"When I was a kid, I biked in the street and it was no problem"

I'm not sure when and where you were a kid, but the conditions on the streets today vs. 30 years ago or even 10 years ago are very different (attached is a picture of Santa Cruz Avenue of yesteryear, perhaps from the '60s):

  • Huge increase in the volume of traffic. We live in the middle of the Silicon Valley and the great economic boom to our area has been met with a huge influx of commuters passing through our city. 80% of traffic in Menlo Park neither starts or ends in Menlo Park.
  • Wayfinding apps like Waze have brought cut through commuters into our neighborhoods. Unlike those who live here, cut through commuters are less invested in the quality of life in our community and are mainly concerned with shaving precious minutes off their commutes. This may lead to more risky driving behaviors.
  • Increase in distracted driving brought on by cell phones (texting while driving). Yes, we need to work on enforcement and modifying bad behavior, but we must also design our infrastructure keeping human nature in mind.
  • More families drive their kids to school vs. allowing them to walk/bike. In 1969 about 50% of kids walked and biked to school. In 2009 it was 13%. This can be blamed on an increased awareness/paranoia about stranger danger, poor land planning that put schools farther away from families, the rise of dual earner families with less time to walk/bike their kids to school, an over-reliance on cars, and more. Whatever the exact reason is, the result has been an influx of peak-hour traffic - nationally school-related commuting is 10-14% of morning traffic (likely more in our area). The increased traffic means more cars, which means worse biking conditions, which means more chose to drive, and so on.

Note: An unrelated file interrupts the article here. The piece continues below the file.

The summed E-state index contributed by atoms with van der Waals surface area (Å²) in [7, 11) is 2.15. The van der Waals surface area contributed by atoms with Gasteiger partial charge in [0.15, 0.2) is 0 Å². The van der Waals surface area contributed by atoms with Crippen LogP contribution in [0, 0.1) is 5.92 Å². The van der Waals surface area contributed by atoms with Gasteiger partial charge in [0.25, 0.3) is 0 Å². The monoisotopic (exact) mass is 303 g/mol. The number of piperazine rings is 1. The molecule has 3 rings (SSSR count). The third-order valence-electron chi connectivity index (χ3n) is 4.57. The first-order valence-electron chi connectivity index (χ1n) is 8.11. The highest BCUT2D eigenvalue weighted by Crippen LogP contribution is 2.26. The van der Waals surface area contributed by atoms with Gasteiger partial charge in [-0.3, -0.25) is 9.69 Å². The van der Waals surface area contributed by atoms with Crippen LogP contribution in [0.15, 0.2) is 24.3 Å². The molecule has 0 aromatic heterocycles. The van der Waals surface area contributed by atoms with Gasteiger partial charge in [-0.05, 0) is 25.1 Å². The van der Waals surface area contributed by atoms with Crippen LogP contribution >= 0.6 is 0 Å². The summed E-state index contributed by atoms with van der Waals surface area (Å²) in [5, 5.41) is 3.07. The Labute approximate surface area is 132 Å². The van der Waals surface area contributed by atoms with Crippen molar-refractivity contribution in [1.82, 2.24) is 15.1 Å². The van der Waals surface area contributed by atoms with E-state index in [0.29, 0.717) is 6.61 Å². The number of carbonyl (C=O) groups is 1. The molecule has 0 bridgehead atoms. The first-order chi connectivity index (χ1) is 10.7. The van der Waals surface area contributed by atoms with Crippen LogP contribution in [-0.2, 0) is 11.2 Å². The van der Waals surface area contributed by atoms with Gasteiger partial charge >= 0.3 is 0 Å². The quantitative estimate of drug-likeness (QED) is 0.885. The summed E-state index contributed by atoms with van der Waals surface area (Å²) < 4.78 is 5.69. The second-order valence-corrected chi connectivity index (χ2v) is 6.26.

All of these conditions have created a very scary and stressful situation for those wanting (and needing) to bike and walk. Asking cyclists to "share the road" with huge minivans and SUV's, traveling at 35 miles per hour, is not acceptable. This chart shows the injury/death rate of collisions with vehicles at different speeds. When cars and bikes/peds meet, much of the time it doesn't end well for those walking or biking.

Santa Cruz Ave in 60s

Jen Wolosin